Electrostatic Attraction Filters Bag Filters Rigid Filters Pleated Filters ASHRAE 52.2 Efficiency MERV 9-15 52.2 Appendix J Efficiency MERV 7-11 DHC and Changeout Vary by Manufacturer.
23 An electrically charged television or computer monitor screen will attract nearby dust particles. Some particles land directly on the screen and are held in place by the charge. Others pass nearby, are attracted by the charged screen and are pulled onto the screen. Still others are attracted to the screen, but are not within range to be totally captured. Finally, other particles are simply too far away to feel any significant effect. To understand how an electrostatic fiber works, we can look at a television screen.
24 An electrically charged television or computer monitor screen will attract nearby dust particles. Some particles land directly on the screen and are held in place by the charge. Others pass nearby, are attracted by the charged screen and are pulled onto the screen. Still others are attracted to the screen, but are not within range to be totally captured. Finally, other particles are simply too far away to feel any significant effect. To understand how an electrostatic fiber works, we can look at a television screen. So, the question is, left un-cleaned, why doesn’t your television screen cake over with inches of dust since the particles are being held in place by an electrical attraction?
25 The dust particles accumulated on your screen will eventually act as an insulator and/or the screen will become discharged. The results is nearby particles are no longer attracted and captured.
26 Fiber Size & Particle Capture Imagine yourself a small dirt particle being carried through in an airstream. In which one are you more likely to get captured?
When to Change Filters Time –Convenient & easier for SOP’s –Will use more filters –Higher disposal costs –Higher labor cost Resistance to Airflow (Pressure Drop) –Logistics more difficult –Maximize filter life –Lower disposal costs (less changes) –Lower labor cost Visual Inspection (Dirty filter)
When to Change Filters And the conditions say… –Inlet vanes are about 60% open –Filter gauge says 0.30”wg
When to Change Filters Appearance –What about these filters? –This one?
A filter that captures dirt will face pressures that are structurally challenging. 32 Principles of Filtration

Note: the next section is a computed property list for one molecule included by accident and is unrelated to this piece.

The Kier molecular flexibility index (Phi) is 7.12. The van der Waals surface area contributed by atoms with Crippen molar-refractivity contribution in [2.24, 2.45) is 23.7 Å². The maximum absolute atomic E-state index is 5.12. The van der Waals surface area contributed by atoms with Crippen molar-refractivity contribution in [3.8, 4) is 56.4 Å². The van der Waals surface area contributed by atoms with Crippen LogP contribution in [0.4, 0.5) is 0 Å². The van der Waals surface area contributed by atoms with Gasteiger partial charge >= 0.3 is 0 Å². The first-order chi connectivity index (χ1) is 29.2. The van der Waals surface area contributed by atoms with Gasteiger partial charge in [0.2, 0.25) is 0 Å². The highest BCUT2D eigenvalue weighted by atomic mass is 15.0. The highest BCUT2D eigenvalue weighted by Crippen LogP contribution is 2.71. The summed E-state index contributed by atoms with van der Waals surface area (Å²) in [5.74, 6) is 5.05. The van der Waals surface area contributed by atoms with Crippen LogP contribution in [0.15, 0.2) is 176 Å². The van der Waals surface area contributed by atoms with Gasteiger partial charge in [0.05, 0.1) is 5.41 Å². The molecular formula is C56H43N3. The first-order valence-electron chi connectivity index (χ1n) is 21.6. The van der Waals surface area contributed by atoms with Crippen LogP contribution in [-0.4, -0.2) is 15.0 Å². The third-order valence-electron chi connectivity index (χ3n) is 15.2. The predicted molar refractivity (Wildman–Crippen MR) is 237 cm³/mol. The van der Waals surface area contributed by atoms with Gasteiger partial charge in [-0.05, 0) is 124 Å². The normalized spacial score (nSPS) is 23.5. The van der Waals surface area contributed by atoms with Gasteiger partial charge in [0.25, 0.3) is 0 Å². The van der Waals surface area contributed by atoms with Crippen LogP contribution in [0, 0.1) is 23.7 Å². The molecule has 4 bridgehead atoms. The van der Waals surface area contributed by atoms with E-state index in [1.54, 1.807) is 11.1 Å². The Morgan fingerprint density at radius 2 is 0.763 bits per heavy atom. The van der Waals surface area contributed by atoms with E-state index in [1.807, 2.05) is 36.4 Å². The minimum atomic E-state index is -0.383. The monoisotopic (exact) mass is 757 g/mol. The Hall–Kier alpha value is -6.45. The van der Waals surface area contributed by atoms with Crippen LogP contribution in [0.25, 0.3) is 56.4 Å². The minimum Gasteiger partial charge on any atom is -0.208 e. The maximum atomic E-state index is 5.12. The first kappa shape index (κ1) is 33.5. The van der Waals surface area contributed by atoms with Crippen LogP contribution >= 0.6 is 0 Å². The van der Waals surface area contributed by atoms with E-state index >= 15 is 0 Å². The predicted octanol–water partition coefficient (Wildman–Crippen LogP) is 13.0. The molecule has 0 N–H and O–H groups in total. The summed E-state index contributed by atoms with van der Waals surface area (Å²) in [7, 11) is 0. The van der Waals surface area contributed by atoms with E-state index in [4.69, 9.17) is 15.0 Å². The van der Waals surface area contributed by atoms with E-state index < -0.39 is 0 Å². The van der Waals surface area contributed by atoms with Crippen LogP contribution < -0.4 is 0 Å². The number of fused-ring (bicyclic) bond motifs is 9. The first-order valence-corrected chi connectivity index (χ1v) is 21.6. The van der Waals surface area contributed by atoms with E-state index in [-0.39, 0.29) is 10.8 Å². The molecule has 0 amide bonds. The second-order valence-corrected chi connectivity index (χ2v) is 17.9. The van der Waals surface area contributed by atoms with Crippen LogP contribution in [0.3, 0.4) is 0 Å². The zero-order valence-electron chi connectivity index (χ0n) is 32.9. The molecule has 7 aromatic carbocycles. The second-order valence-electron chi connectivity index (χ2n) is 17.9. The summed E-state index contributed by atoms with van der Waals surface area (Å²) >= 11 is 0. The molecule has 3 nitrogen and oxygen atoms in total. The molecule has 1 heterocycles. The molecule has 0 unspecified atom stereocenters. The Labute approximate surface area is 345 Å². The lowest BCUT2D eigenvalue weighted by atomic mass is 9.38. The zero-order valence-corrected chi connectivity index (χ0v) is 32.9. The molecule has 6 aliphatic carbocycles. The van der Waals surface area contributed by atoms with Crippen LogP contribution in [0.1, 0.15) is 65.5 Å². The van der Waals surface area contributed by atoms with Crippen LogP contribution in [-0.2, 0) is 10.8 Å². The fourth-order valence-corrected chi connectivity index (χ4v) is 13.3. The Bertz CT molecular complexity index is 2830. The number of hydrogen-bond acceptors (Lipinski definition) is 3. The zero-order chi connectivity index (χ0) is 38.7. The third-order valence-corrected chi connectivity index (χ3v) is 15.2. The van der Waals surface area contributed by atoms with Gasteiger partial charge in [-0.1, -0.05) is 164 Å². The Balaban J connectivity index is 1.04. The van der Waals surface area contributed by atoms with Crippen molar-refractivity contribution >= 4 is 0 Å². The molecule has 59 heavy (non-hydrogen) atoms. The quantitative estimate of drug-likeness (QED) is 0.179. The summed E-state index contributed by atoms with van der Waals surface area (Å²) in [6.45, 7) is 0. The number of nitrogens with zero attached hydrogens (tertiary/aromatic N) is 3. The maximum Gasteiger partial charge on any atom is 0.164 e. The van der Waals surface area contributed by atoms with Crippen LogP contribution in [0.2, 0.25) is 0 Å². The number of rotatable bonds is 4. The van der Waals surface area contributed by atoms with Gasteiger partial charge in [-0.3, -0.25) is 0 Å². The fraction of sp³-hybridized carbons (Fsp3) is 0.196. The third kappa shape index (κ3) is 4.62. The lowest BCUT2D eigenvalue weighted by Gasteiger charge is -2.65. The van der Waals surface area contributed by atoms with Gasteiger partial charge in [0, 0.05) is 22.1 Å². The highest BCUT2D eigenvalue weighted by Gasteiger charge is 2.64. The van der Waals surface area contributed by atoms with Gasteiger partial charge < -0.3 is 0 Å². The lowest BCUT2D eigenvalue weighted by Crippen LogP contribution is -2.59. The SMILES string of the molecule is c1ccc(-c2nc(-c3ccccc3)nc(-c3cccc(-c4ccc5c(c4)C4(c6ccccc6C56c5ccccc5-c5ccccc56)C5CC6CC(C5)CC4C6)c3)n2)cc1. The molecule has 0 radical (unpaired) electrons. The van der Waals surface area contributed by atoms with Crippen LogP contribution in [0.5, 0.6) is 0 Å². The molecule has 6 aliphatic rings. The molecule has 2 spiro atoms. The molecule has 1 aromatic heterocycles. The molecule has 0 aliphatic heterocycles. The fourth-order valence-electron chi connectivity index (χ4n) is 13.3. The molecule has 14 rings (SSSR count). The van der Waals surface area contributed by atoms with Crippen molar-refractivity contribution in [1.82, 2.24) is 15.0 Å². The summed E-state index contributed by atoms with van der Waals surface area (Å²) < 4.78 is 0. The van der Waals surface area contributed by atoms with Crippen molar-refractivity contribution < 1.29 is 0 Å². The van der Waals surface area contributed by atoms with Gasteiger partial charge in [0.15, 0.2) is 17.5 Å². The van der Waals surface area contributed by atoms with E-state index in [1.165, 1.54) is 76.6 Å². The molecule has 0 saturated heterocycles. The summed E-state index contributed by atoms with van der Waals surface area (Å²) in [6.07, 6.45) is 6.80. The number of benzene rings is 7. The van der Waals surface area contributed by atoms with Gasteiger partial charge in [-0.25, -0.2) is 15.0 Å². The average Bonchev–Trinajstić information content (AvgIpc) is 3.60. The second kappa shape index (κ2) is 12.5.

Energy Costs Inventory Control Maintenance Costs Labor Costs Waste Removal Indoor Air Quality Apparent Expense Hidden Costs Filter First Cost Compliance Issues Performance Prob lems Administration Costs 1 st Cost TOTAL COST OF OWNERSHIP 33
34 High efficiency of capture of small particles in real life conditions over the entire life of the filter Indoor Air Quality Lowest real life average resistance while holding more dust as measured in real life conditions Filters that pass a test vs filters that work What Makes a Filter Compare Favorably on Total Cost of Ownership? Principles of Filtration
35 What does this mean for your facility? Average Facility 300,000 to 400,000 CFM $25,000 to $30,000 in Potential Energy Savings ?
What Does 1 / 10 th of an Inch Mean? 36 AB 1 The cost of flowing air through your system 2 3 What is the CFM per filter opening?2000 4 What is the resistance to airflow? (in. w.g.)0.1 5 What time frame is being measured in hours? (1 year =8760)8760 6 What is the fan efficiency? (typically 60%)0.60 7 What is the cost per kilowatt hour? ($.07 for example)$0.070 8 Cost per opening per year:$24.00 9 (B3*B4*B5/(8515*B6))*B7
39 Principles of Filtration Electricity by end use sector Electricity for HVAC - residential Electricity for HVAC - commercial Electricity for HVAC - industrial Approximately 30% of electricity used in United States moves air in HVAC systems
Longer Filter Life = Fewer Filters Less Waste Produced Decreased Landfill Impact Environment & The Air Filtration Impact Lower Carbon Footprint 40
41 Initial Purchase Price Total Cost of Ownership Fram Oil Filters: ‘Pay me now or pay me later’ The Two Paths To Cost Savings